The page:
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What the heck does Community Wealth really mean?

It’s funny how worlds sometimes collide, bringing a new lens to a familiar concept. Many of us who have read Bill Shore’s The Cathedral Within learned to think of Community Wealth as: Revenues generated to promote social change through non-traditional sources such as earned income, social enterprise, corporate partnerships and cause-related marketing. These resources are …

Print Friendly, PDF & Email

It’s funny how worlds sometimes collide, bringing a new lens to a familiar concept.

Many of us who have read Bill Shore’s The Cathedral Within learned to think of Community Wealth as:

Revenues generated to promote social change through non-traditional sources such as earned income, social enterprise, corporate partnerships and cause-related marketing.

These resources are generated because there is market that values the assets or services of a nonprofit and is willing to spend their discretionary funds (as opposed to traditional philanthropic funds) to avail themselves of that value.  Community Wealth, therefore, is created as people from varied backgrounds (i.e. corporate and nonprofit leaders, nonprofit supporters and volunteers, clients or constituents of nonprofits, etc.) share their strengths to advance worthy causes that lift up our communities.

I have been thinking about what Community Wealth means to my own work for some time now.  Recently, Community Wealth Partners has expanded our work to address strategies of sustainability, growth, and innovation in the social sector.  During this past week, however, three completely unrelated experiences helped me clarify my thoughts.

1. Last Monday I had the pleasure of attending the Wells Fargo Regional Foundation’s annual grantee conference in Philadelphia.  Surrounded by experts and practitioners in the field of Community Development, my ears perked as the keynote speaker Bill Traynor, Strategic Advisor to Lawrence CommunityWorks Inc., shared one of the central ideas to his work – true community-building only occurs when people in the community feel “connected and engaged.” He asserted that:

  • The community development programs and strategies designed to make us feel this way often fall short despite the best laid plans, and that it is more often generated by creating space in our lives to build real relationships with our neighbors.
  • People actually begin to feel a sense of community when they understand the stories of who their neighbors are and where they came from, and then have courage to both give and receive help to/from people who may be very different from themselves.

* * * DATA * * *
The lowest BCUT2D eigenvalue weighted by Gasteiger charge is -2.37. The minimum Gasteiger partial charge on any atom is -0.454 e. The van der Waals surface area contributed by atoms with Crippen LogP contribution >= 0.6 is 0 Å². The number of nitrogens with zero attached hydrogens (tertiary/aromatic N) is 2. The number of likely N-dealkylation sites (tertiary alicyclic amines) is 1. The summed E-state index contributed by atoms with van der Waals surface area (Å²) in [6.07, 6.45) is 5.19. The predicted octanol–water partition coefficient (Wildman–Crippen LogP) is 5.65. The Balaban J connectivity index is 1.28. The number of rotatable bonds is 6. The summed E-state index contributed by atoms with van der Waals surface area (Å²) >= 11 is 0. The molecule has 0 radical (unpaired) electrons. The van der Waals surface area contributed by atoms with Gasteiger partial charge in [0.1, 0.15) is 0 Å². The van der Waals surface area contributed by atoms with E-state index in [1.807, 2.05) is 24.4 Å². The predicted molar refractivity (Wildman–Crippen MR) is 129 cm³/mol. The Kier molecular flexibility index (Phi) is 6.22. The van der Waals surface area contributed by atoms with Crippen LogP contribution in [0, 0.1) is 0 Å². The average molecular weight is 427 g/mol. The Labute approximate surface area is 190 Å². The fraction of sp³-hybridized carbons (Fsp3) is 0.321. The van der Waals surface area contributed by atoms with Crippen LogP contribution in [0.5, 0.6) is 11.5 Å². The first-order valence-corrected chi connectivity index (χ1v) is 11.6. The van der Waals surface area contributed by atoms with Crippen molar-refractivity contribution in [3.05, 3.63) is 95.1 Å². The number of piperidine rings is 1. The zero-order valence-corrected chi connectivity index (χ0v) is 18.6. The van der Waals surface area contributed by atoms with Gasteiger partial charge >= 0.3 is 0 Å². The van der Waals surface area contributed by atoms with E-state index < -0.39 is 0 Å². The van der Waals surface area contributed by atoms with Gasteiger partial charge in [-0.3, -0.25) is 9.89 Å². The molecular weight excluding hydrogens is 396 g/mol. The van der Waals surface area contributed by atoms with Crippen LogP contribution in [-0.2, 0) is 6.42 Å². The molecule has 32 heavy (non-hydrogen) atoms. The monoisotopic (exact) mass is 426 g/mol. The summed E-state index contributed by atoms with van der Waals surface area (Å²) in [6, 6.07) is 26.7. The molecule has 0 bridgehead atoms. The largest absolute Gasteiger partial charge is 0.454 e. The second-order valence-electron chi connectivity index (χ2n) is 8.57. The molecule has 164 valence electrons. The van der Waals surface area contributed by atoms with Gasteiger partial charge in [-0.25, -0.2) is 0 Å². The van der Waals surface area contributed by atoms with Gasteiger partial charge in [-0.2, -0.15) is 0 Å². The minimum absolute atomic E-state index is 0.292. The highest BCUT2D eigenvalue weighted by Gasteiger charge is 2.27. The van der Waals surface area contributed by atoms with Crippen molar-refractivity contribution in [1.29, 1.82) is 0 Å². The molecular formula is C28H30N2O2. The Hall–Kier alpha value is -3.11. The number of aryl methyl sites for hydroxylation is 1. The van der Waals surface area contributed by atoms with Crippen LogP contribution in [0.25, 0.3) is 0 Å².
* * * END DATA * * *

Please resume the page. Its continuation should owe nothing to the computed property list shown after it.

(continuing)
I was not only touched by the stories he shared of neighborhood transformations one neighbor at a time, but also intrigued by the language he used to describe this new form of wealth – the feeling of being “connected and engaged” to those around us.

2. You see, I had just spent time in Cincinnati with the leaders of ArtsWave, a nonprofit organization that supports and collaborates with arts and culture organizations across the Greater Cincinnati/Northern Kentucky region.  Through extensive research and a community-driven process to articulate the impact of the arts on the community, ArtsWave reached the same conclusion.  The arts are critical to society because they create a “connected and engaged” community – diverse groups share common experiences, hear new perspectives and understand each other better. The arts are a stepping stone to creating dialogue and relationships between diverse groups of people.

3. Fast forward to last Thursday evening when I was yet again struck by the same underlying theme as I attended the eighth grade graduation ceremony of 64 scholars in the Higher Achievement Program in Washington, DC.  Higher Achievement is an after-school and summer academic enrichment program for middle school youth in underserved communities.  As the delegates from each class shared their stories of the impact the program has had on their lives – they talked about the support they received from their personal communities: the mentors for the program from local universities and businesses; their parents, family members, and neighbors; the passionate Higher Achievement staff; and most importantly — their fellow scholars and friends who encouraged them along the way.  Community Wealth was palpable as each scholar proudly walked across the stage of the Lincoln Theater to accept their diplomas in front of hundreds of program participants, family members, and supporters.

At the end of the week, I reflected on the expanded definition of Community Wealth that these three diverse causes brought to life for me and realized… perhaps my new understanding of Community Wealth was not so far off from where I started?   Community Wealth is in fact created as people from varied backgrounds share their strengths to advance worthy causes that lift up our communities. These strengths not only have the potential to generate monetary wealth and positive change in the world around us, but also to create relationships that yield new perspectives and enrich lives.

How do you think about Community Wealth?

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